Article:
Toolbox: Partnership Coaching


Effective coaching is one of the highest leverage activities available to leaders today for improving individual and group learning and performance. Developing partnerships with those we coach builds trust and respect and increases creativity and rigor in our collaborative thinking. Partnership coaching, which employs the groundbreaking “Inner Game” principles developed by Tim Gallwey, enables coaches to develop true partnerships and helps individuals reduce performance-inhibiting interference.

Partnership coaching offers an alternative to managing and teaching. Its purpose is to facilitate learning, improve performance, and enable learners to create desired results. Using this model, managers help people achieve what they want rather than tell them what they need to accomplish or know. How? Managers (1) ask open-ended questions that focus the learner’s attention on relevant details, (2) create an environment that reduces interference, or negative self-talk by the learner, and (3) make feedback “edible”; easier for the learner to hear and use.

How to Give “Edible” Feedback

“Edible” feedback consists of nonjudgmental questions and suggestions that are easy for the learner to hear and to act on. The questions help raise the learner’s awareness of his or her goals and current reality, focus the learner’s attention, lead to deeper and more expansive thinking by the learner, and are open-ended (who, what, when, where, why, and how) rather than closed (yes/no). The suggestions add only what is necessary to complete the learner’s understanding “John/Jane, I observed your meeting/conversation/ presentation/etc. I have some feedback that you might find useful . . . is now a good time? Before I give you my thoughts, I’m interested in your perceptions, specifically:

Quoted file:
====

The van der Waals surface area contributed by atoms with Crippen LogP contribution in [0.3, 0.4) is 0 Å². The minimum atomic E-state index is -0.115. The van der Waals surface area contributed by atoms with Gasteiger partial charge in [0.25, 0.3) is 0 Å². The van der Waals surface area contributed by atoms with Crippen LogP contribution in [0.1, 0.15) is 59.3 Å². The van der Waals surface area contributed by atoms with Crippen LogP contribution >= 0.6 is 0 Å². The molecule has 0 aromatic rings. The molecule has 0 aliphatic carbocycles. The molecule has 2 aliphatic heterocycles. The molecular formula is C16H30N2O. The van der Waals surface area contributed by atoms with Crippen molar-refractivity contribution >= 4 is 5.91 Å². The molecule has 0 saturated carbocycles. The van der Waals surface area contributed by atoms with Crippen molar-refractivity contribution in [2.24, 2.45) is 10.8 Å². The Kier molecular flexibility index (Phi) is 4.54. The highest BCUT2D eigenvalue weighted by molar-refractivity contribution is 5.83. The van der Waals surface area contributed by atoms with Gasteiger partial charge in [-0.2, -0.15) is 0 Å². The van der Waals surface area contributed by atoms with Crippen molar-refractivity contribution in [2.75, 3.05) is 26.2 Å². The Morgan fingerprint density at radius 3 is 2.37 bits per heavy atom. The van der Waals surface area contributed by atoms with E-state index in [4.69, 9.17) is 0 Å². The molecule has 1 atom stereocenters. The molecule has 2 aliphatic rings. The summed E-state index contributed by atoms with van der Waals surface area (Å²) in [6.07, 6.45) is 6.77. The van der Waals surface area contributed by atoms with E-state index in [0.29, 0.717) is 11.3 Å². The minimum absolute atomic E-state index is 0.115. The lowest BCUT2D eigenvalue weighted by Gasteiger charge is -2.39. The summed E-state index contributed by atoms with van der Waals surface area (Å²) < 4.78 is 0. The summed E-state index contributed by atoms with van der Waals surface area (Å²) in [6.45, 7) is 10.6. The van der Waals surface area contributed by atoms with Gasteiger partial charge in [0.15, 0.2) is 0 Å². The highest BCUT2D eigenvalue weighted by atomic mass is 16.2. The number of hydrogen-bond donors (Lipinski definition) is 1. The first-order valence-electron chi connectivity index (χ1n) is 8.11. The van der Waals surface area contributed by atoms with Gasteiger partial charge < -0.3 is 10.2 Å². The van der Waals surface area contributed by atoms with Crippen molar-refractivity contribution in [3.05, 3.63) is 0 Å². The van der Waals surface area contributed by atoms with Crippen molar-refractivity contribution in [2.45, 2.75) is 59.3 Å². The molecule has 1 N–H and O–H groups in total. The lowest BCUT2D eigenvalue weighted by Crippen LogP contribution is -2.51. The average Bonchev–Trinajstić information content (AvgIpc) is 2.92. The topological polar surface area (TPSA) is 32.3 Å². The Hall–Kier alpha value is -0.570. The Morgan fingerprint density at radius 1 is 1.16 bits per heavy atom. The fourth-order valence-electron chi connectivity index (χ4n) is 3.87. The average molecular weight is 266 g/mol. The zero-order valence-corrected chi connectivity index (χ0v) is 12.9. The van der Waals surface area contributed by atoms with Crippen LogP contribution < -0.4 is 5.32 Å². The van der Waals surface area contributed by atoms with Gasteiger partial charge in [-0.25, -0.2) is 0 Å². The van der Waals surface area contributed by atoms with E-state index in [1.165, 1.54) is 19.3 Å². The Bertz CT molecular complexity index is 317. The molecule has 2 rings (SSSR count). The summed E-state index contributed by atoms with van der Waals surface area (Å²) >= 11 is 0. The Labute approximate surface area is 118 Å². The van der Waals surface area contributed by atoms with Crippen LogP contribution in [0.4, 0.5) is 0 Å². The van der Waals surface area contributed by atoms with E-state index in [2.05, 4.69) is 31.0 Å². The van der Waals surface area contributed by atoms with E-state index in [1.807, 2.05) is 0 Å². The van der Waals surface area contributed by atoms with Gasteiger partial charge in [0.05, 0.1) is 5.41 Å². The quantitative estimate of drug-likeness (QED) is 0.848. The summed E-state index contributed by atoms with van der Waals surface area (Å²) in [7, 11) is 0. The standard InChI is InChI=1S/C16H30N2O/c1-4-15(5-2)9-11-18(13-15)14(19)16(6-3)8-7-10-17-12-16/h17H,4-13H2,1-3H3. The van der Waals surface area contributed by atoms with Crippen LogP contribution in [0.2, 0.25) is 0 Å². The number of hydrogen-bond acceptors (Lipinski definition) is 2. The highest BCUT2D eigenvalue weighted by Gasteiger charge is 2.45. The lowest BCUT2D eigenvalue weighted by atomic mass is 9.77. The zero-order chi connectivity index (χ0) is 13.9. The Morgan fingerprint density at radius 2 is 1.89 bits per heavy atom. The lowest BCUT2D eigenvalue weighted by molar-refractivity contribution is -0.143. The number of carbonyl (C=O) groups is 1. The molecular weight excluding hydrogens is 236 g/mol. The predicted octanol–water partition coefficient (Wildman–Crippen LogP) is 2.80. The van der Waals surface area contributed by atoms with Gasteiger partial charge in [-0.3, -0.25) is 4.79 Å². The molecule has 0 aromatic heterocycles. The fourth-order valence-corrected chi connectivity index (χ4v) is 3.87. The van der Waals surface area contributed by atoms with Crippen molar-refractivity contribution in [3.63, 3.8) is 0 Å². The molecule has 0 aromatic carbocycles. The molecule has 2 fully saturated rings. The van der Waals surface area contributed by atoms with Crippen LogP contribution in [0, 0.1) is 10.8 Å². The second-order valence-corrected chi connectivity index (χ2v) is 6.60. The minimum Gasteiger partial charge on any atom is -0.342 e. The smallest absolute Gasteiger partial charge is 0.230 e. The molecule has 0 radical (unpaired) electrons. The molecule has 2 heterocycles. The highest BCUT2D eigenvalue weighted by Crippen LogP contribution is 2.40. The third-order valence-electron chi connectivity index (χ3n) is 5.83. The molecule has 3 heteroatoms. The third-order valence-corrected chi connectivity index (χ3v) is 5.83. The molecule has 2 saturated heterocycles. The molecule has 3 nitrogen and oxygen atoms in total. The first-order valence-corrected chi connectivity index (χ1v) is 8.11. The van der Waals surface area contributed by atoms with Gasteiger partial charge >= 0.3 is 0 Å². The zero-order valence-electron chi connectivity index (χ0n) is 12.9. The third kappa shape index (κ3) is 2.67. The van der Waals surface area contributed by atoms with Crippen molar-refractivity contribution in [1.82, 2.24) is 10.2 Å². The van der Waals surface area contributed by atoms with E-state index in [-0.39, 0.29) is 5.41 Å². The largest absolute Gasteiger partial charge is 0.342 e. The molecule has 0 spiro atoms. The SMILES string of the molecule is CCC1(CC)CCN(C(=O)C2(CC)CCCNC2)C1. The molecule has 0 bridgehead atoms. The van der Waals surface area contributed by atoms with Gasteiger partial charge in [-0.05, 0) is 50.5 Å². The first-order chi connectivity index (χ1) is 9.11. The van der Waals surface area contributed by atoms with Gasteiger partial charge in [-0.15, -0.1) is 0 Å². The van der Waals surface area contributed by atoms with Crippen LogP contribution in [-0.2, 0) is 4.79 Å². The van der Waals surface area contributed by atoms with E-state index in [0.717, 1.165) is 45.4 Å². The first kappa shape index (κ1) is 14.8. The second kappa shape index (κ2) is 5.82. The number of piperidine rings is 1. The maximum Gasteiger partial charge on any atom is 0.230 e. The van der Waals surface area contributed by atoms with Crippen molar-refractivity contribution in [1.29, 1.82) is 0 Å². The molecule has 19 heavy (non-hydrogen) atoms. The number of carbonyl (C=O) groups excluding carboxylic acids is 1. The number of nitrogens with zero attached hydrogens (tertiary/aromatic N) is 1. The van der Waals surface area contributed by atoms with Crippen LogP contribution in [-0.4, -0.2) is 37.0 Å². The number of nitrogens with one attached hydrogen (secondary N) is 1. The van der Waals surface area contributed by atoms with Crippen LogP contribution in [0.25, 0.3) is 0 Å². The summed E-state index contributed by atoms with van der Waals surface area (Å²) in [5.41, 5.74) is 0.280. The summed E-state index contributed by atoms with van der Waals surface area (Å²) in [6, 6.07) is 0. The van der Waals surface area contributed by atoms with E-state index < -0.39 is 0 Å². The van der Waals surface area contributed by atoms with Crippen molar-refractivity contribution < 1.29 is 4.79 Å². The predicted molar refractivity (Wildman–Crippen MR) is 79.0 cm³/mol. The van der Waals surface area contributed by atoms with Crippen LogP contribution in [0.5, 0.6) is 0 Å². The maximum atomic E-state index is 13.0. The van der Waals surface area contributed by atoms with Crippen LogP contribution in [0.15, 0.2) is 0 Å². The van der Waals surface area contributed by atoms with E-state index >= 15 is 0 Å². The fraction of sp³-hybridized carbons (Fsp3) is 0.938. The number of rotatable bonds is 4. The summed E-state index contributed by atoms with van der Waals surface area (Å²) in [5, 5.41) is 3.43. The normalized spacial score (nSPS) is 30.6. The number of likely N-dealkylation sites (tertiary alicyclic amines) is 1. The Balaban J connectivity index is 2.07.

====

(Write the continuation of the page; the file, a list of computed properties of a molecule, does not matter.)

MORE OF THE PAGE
1. What worked well for you during that presentation/meeting/conversation?
  2. What didn’t work as well for you?
  3. What might you want to consider doing differently next time?
  4. Would you like me to offer suggestions that have occurred to me as we’ve been talking?”

The coach is now in a position to confirm the perceptions of the learner or add a different perspective. Clear, nonjudgmental observations about what worked, what didn’t work as well, and what the person might do differently next time will be welcomed and more likely used for improved performance next time.

Effective Questions

  • Are nonjudgmental—this requires a neutral tone of voice and facial expression and curiosity rather than criticism— and are open-ended
  • Raise awareness of the learner’s goals and current reality
  • Reduce interference by focusing the learner’s attention
  • Lead to deeper questions and more reflective and expansive thinking by the learner
  • Surface assumptions and mental models not seen before
  • Surface assumptions and mental models not seen before • Are not manipulative or asked in order to help the learner arrive at a “correct” solution or answer



This material is drawn from “Partnership Coaching” by Diane Cory and Rebecca Bradley, THE SYSTEMS THINKER™,Vol. 9 No. 4 (May 1998). © 2000 Diane Cory and Rebecca Bradley. An expanded version of this “Toolbox” is available in a pocket-guide format; for information, go to

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